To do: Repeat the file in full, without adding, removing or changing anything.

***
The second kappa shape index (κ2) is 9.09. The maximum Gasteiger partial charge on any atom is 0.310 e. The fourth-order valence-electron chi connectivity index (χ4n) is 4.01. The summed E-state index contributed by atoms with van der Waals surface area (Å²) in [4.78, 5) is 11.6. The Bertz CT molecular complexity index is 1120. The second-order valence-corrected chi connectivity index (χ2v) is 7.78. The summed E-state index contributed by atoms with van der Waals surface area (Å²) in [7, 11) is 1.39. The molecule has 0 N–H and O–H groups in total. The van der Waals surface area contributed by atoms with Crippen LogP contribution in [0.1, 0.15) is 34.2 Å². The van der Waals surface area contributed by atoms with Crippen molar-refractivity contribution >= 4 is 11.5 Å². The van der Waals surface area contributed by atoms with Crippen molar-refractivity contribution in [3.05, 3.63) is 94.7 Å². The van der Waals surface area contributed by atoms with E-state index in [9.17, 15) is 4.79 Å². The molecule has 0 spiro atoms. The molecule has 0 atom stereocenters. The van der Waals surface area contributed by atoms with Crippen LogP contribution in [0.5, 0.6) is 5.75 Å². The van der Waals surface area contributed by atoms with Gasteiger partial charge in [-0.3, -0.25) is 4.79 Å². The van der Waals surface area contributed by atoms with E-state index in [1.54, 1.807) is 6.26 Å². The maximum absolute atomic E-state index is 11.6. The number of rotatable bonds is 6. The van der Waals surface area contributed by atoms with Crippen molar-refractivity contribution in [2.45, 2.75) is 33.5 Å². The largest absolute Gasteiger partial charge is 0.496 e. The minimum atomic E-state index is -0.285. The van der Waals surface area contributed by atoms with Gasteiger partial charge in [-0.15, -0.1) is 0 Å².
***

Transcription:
The second kappa shape index (κ2) is 9.09. The maximum Gasteiger partial charge on any atom is 0.310 e. The fourth-order valence-electron chi connectivity index (χ4n) is 4.01. The summed E-state index contributed by atoms with van der Waals surface area (Å²) in [4.78, 5) is 11.6. The Bertz CT molecular complexity index is 1120. The second-order valence-corrected chi connectivity index (χ2v) is 7.78. The summed E-state index contributed by atoms with van der Waals surface area (Å²) in [7, 11) is 1.39. The molecule has 0 N–H and O–H groups in total. The van der Waals surface area contributed by atoms with Crippen LogP contribution in [0.1, 0.15) is 34.2 Å². The van der Waals surface area contributed by atoms with Crippen molar-refractivity contribution >= 4 is 11.5 Å². The van der Waals surface area contributed by atoms with Crippen molar-refractivity contribution in [3.05, 3.63) is 94.7 Å². The van der Waals surface area contributed by atoms with E-state index in [9.17, 15) is 4.79 Å². The molecule has 0 spiro atoms. The molecule has 0 atom stereocenters. The van der Waals surface area contributed by atoms with Crippen LogP contribution in [0.5, 0.6) is 5.75 Å². The van der Waals surface area contributed by atoms with Gasteiger partial charge in [-0.3, -0.25) is 4.79 Å². The van der Waals surface area contributed by atoms with E-state index in [1.54, 1.807) is 6.26 Å². The maximum absolute atomic E-state index is 11.6. The number of rotatable bonds is 6. The van der Waals surface area contributed by atoms with Crippen molar-refractivity contribution in [2.45, 2.75) is 33.5 Å². The largest absolute Gasteiger partial charge is 0.496 e. The minimum atomic E-state index is -0.285. The van der Waals surface area contributed by atoms with Gasteiger partial charge in [-0.15, -0.1) is 0 Å².